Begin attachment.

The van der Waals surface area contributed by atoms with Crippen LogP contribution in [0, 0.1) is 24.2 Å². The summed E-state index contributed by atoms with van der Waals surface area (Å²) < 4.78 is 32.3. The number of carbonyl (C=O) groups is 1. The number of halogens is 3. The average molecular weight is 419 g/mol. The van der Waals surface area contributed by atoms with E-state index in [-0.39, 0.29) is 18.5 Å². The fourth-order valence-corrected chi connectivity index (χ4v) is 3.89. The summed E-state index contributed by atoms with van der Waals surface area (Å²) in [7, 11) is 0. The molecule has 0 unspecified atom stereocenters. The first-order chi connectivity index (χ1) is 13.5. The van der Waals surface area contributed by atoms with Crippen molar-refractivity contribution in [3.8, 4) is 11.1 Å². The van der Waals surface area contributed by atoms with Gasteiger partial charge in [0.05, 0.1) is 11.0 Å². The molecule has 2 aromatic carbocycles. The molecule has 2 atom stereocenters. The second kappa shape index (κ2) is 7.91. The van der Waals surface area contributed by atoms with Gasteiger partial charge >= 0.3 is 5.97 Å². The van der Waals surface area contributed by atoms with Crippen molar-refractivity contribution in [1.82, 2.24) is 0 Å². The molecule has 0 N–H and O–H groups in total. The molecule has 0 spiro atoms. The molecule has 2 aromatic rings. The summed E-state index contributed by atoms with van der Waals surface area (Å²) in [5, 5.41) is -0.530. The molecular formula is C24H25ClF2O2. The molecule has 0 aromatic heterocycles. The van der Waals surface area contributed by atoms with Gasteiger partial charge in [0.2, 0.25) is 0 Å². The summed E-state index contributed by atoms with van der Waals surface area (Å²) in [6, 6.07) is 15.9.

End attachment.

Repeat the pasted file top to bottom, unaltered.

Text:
The van der Waals surface area contributed by atoms with Crippen LogP contribution in [0, 0.1) is 24.2 Å². The summed E-state index contributed by atoms with van der Waals surface area (Å²) < 4.78 is 32.3. The number of carbonyl (C=O) groups is 1. The number of halogens is 3. The average molecular weight is 419 g/mol. The van der Waals surface area contributed by atoms with E-state index in [-0.39, 0.29) is 18.5 Å². The fourth-order valence-corrected chi connectivity index (χ4v) is 3.89. The summed E-state index contributed by atoms with van der Waals surface area (Å²) in [7, 11) is 0. The molecule has 0 unspecified atom stereocenters. The first-order chi connectivity index (χ1) is 13.5. The van der Waals surface area contributed by atoms with Crippen molar-refractivity contribution in [3.8, 4) is 11.1 Å². The van der Waals surface area contributed by atoms with Gasteiger partial charge in [0.05, 0.1) is 11.0 Å². The molecule has 2 aromatic carbocycles. The molecule has 2 atom stereocenters. The second kappa shape index (κ2) is 7.91. The van der Waals surface area contributed by atoms with Gasteiger partial charge >= 0.3 is 5.97 Å². The van der Waals surface area contributed by atoms with Crippen molar-refractivity contribution in [1.82, 2.24) is 0 Å². The molecule has 0 N–H and O–H groups in total. The molecule has 0 spiro atoms. The molecule has 2 aromatic rings. The summed E-state index contributed by atoms with van der Waals surface area (Å²) in [5, 5.41) is -0.530. The molecular formula is C24H25ClF2O2. The molecule has 0 aromatic heterocycles. The van der Waals surface area contributed by atoms with Gasteiger partial charge in [0.2, 0.25) is 0 Å². The summed E-state index contributed by atoms with van der Waals surface area (Å²) in [6, 6.07) is 15.9.